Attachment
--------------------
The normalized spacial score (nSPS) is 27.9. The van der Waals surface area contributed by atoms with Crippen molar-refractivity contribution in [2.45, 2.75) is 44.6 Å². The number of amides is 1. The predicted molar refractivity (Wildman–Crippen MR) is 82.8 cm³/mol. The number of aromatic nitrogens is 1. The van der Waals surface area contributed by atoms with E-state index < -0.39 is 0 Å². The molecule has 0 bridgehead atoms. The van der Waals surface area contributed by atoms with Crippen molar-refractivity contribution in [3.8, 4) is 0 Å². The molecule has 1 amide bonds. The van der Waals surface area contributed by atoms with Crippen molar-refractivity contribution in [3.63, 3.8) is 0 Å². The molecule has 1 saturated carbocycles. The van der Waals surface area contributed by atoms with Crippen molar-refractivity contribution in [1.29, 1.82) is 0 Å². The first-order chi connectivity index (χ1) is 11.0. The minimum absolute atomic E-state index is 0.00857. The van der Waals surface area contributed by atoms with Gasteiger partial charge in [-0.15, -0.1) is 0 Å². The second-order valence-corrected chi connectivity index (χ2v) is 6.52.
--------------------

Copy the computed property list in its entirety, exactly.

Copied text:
The normalized spacial score (nSPS) is 27.9. The van der Waals surface area contributed by atoms with Crippen molar-refractivity contribution in [2.45, 2.75) is 44.6 Å². The number of amides is 1. The predicted molar refractivity (Wildman–Crippen MR) is 82.8 cm³/mol. The number of aromatic nitrogens is 1. The van der Waals surface area contributed by atoms with E-state index < -0.39 is 0 Å². The molecule has 0 bridgehead atoms. The van der Waals surface area contributed by atoms with Crippen molar-refractivity contribution in [3.8, 4) is 0 Å². The molecule has 1 amide bonds. The van der Waals surface area contributed by atoms with Crippen molar-refractivity contribution in [3.63, 3.8) is 0 Å². The molecule has 1 saturated carbocycles. The van der Waals surface area contributed by atoms with Crippen molar-refractivity contribution in [1.29, 1.82) is 0 Å². The first-order chi connectivity index (χ1) is 11.0. The minimum absolute atomic E-state index is 0.00857. The van der Waals surface area contributed by atoms with Gasteiger partial charge in [-0.15, -0.1) is 0 Å². The second-order valence-corrected chi connectivity index (χ2v) is 6.52.